A stampede during the hajj in Saudi Arabia killed three times the number of people acknowledged by the Kingdom, according to theAssociated Press.
A new count reveals at least 2,411 people died during the crush at Mina on 24 September, despite the official Saudi toll of 769 deaths not changing since 26 September.
The news figures reported by Associated Press establish the crush as the deadliest in the history of the annual pilgrimage.
Iran was the most affected by the disaster, with 464 Iranian pilgrims killed. Mali lost 35 people, Nigeria lost 274 and 109 Egyptians were killed, according to the AP count.
Bangladesh, Indonesia, India, Cameroon and Pakistan all lost over 100 pilgrims, while many other countries across the globe where affected.
Saudi officials have yet to address the discrepancy and rebuffed criticism from its regional Shiite rival Iran and efforts by other countries to join a probe into the deaths.
Despite King Salman ordering an investigation very soon after the tragedy, few details about the stampede have been published since.
The state-run Saudi Press Agency has not mentioned the investigation into the disaster since 19 October, when it reported Crown Prince Mohammed bin Nayef, the Kingdom’s interior minister, was “reassured on the progress of the investigations”.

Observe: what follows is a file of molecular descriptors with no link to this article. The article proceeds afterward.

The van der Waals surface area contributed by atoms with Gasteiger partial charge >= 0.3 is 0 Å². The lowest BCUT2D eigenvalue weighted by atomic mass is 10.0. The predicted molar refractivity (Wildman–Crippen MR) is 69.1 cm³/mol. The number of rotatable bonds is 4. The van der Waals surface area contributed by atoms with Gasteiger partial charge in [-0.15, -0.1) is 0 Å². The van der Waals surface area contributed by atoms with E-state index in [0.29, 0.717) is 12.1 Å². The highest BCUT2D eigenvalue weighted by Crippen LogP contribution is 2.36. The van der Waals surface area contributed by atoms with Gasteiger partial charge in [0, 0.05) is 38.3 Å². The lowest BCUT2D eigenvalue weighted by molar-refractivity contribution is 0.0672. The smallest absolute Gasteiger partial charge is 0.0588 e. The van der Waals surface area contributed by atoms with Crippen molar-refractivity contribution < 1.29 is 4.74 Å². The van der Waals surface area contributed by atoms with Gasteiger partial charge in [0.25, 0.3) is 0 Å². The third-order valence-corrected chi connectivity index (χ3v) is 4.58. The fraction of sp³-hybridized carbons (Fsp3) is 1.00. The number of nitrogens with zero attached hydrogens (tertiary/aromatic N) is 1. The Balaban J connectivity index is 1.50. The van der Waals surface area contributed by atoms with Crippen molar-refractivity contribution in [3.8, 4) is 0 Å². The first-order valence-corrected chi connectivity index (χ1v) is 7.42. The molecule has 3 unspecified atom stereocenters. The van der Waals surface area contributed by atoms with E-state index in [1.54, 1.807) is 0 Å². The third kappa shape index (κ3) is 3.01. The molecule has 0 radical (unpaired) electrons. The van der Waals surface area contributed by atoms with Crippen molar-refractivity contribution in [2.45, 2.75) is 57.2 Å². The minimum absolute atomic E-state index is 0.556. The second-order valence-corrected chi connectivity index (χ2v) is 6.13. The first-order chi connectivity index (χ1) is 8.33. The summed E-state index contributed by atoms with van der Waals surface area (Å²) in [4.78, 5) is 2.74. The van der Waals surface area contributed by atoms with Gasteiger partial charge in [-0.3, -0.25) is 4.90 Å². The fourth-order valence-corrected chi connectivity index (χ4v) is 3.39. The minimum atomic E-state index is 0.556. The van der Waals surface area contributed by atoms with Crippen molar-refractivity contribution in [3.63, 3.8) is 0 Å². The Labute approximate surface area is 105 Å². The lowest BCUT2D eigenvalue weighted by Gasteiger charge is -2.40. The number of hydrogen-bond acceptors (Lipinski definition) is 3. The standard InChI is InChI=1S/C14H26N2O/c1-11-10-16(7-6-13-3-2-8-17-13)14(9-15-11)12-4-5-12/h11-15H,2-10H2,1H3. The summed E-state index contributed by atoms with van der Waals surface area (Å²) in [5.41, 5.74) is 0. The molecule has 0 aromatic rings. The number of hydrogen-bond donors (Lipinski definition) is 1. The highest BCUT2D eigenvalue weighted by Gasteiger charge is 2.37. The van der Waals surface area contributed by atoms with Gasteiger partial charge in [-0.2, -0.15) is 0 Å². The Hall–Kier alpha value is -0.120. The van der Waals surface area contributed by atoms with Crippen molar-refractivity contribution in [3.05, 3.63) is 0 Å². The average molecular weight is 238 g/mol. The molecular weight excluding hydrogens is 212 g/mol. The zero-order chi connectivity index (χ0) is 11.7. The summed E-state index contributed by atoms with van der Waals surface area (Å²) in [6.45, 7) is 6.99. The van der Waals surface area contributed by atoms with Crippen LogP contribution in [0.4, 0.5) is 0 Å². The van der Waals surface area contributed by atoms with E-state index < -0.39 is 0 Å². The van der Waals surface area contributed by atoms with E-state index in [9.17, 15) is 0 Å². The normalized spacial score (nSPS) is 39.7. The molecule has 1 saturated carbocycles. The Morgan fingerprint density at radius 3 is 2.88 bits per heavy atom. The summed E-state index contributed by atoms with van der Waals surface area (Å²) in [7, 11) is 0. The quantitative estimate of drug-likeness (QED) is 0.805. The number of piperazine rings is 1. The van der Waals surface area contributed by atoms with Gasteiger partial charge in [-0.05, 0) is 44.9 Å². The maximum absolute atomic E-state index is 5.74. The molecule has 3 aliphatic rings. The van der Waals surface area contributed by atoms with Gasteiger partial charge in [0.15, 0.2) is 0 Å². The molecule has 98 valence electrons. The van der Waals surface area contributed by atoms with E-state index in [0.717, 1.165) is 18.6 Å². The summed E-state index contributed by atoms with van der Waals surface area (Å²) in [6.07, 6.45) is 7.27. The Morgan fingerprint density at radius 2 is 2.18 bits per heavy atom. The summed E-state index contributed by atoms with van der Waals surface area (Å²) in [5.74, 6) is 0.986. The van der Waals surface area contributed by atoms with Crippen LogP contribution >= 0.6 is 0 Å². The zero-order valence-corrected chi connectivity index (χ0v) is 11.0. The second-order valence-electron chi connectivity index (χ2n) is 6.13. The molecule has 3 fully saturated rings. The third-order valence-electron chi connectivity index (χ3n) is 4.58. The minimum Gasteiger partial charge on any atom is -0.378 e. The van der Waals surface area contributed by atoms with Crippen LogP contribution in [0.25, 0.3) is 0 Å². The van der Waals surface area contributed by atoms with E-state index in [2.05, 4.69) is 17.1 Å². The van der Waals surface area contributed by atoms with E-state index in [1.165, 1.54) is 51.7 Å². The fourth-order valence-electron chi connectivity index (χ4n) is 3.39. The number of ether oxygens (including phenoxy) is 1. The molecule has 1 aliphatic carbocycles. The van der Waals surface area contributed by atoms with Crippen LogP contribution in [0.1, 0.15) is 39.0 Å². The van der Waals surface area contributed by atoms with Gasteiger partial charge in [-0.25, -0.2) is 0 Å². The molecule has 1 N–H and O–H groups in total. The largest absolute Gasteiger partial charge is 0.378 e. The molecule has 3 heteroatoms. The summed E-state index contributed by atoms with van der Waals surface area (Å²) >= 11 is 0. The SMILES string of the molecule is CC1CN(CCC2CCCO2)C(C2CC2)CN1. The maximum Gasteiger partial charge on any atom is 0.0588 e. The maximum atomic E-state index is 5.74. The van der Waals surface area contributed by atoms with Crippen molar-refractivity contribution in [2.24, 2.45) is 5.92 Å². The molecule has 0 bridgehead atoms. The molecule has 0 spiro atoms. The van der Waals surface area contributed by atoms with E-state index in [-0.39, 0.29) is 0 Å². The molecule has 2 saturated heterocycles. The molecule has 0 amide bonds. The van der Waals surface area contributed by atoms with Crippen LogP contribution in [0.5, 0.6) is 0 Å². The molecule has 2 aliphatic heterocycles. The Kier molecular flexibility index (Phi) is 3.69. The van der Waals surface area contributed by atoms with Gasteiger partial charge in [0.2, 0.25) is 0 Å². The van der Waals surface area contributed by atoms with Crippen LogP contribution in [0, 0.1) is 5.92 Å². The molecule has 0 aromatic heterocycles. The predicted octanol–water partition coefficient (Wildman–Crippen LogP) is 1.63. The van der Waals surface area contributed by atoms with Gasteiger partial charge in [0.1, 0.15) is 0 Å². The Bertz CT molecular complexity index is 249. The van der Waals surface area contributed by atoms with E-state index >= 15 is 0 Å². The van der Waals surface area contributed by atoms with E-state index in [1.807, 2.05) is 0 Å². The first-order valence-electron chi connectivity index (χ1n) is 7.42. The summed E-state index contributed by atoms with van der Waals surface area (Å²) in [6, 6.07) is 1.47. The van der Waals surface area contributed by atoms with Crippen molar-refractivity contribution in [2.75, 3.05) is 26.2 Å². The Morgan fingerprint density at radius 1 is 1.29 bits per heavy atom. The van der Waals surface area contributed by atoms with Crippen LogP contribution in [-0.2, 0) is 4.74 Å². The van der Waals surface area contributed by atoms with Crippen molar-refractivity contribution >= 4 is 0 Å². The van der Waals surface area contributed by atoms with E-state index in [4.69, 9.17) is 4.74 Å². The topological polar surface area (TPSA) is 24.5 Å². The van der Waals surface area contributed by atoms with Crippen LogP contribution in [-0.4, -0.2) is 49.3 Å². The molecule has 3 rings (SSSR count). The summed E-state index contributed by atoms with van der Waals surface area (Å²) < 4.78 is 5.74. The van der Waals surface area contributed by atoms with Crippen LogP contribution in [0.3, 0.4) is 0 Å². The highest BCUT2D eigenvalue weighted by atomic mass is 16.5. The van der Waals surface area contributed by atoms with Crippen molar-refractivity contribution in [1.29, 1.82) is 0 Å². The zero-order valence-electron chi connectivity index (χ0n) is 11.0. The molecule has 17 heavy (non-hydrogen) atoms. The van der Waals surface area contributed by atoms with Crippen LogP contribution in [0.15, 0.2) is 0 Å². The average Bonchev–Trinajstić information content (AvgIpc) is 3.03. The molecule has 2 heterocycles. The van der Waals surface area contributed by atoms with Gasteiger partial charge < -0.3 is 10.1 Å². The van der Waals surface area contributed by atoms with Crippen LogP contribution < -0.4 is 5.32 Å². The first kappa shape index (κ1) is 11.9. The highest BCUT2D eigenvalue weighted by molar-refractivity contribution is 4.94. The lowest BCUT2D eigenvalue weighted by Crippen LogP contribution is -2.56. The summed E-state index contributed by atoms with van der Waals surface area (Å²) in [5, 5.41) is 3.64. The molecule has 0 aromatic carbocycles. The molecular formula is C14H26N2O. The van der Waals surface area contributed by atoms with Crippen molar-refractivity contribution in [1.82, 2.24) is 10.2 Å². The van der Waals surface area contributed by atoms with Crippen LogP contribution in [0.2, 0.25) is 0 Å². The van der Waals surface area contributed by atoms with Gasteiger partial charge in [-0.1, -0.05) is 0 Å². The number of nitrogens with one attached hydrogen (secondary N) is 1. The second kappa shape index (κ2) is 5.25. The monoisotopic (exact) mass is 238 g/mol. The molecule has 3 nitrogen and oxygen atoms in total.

The Crown Prince is the next in line to the throne and the Interior Ministry oversees safety during the Hajj.
Authorities have said the Mina crush and stampede occurred when two waves of pilgrims met on a narrow road, suffocating or trampling to death those caught up in the crowd.
Saudi Arabia has spent billions on crowd control and safety measures for those attending the annual five-day pilgrimage, which is required of all able-bodied Muslims once in their lifetime, however the vast number of people taking part in the pilgrimage makes ensuring safety difficult.
The hajj this year drew around two million pilgrims, however in recent years three million have attended the pilgrimage without any major incidents.
The second deadliest hajj was a 1990 stampede, which killed 1,426 people.
The tragedy occurred just weeks after a fatal crane collapse at Mecca’s Grand Mosque, which killed 111 people.